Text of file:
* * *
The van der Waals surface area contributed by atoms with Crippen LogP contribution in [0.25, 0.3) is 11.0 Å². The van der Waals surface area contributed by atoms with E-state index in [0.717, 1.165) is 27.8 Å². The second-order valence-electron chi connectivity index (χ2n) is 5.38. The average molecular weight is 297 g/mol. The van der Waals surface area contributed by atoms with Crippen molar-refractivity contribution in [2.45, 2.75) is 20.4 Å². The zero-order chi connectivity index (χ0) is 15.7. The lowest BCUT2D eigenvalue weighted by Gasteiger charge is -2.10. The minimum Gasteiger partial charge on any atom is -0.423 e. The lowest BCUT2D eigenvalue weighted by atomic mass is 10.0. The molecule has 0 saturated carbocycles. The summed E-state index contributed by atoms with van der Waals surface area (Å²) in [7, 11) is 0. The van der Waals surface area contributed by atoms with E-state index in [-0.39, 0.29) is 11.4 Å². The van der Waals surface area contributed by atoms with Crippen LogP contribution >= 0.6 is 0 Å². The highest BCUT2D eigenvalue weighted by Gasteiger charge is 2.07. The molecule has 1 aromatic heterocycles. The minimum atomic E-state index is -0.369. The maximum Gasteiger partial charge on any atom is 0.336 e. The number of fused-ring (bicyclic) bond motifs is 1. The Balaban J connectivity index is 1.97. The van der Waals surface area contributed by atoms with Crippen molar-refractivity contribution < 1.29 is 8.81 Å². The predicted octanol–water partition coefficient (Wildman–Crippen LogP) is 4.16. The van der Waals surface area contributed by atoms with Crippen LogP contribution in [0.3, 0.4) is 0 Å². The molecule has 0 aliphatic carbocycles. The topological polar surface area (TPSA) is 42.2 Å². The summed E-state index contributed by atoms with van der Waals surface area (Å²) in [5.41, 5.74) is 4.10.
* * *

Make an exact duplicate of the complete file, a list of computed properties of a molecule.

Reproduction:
The van der Waals surface area contributed by atoms with Crippen LogP contribution in [0.25, 0.3) is 11.0 Å². The van der Waals surface area contributed by atoms with E-state index in [0.717, 1.165) is 27.8 Å². The second-order valence-electron chi connectivity index (χ2n) is 5.38. The average molecular weight is 297 g/mol. The van der Waals surface area contributed by atoms with Crippen molar-refractivity contribution in [2.45, 2.75) is 20.4 Å². The zero-order chi connectivity index (χ0) is 15.7. The lowest BCUT2D eigenvalue weighted by Gasteiger charge is -2.10. The minimum Gasteiger partial charge on any atom is -0.423 e. The lowest BCUT2D eigenvalue weighted by atomic mass is 10.0. The molecule has 0 saturated carbocycles. The summed E-state index contributed by atoms with van der Waals surface area (Å²) in [7, 11) is 0. The van der Waals surface area contributed by atoms with E-state index in [-0.39, 0.29) is 11.4 Å². The van der Waals surface area contributed by atoms with Crippen LogP contribution >= 0.6 is 0 Å². The highest BCUT2D eigenvalue weighted by Gasteiger charge is 2.07. The molecule has 1 aromatic heterocycles. The minimum atomic E-state index is -0.369. The maximum Gasteiger partial charge on any atom is 0.336 e. The number of fused-ring (bicyclic) bond motifs is 1. The Balaban J connectivity index is 1.97. The van der Waals surface area contributed by atoms with Crippen molar-refractivity contribution < 1.29 is 8.81 Å². The predicted octanol–water partition coefficient (Wildman–Crippen LogP) is 4.16. The van der Waals surface area contributed by atoms with Crippen LogP contribution in [0.3, 0.4) is 0 Å². The molecule has 0 aliphatic carbocycles. The topological polar surface area (TPSA) is 42.2 Å². The summed E-state index contributed by atoms with van der Waals surface area (Å²) in [5.41, 5.74) is 4.10.